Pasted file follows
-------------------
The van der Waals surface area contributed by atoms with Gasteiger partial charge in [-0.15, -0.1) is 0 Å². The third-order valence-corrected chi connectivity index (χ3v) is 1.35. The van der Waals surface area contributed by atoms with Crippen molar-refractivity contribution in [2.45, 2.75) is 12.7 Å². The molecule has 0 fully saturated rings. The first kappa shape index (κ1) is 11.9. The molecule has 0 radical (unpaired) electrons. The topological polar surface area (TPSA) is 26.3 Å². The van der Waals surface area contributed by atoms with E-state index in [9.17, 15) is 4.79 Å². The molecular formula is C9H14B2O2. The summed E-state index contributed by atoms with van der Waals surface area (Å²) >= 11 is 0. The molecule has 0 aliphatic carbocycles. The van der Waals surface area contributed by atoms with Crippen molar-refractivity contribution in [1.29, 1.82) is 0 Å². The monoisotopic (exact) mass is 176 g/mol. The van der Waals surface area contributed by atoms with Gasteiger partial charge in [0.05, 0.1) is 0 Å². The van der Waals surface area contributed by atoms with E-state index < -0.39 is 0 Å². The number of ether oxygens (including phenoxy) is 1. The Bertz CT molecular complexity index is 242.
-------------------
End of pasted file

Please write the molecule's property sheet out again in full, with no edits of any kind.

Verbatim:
The van der Waals surface area contributed by atoms with Gasteiger partial charge in [-0.15, -0.1) is 0 Å². The third-order valence-corrected chi connectivity index (χ3v) is 1.35. The van der Waals surface area contributed by atoms with Crippen molar-refractivity contribution in [2.45, 2.75) is 12.7 Å². The molecule has 0 fully saturated rings. The first kappa shape index (κ1) is 11.9. The molecule has 0 radical (unpaired) electrons. The topological polar surface area (TPSA) is 26.3 Å². The van der Waals surface area contributed by atoms with E-state index in [9.17, 15) is 4.79 Å². The molecular formula is C9H14B2O2. The summed E-state index contributed by atoms with van der Waals surface area (Å²) >= 11 is 0. The molecule has 0 aliphatic carbocycles. The van der Waals surface area contributed by atoms with Crippen molar-refractivity contribution in [1.29, 1.82) is 0 Å². The monoisotopic (exact) mass is 176 g/mol. The van der Waals surface area contributed by atoms with Gasteiger partial charge in [0.05, 0.1) is 0 Å². The van der Waals surface area contributed by atoms with E-state index < -0.39 is 0 Å². The number of ether oxygens (including phenoxy) is 1. The Bertz CT molecular complexity index is 242.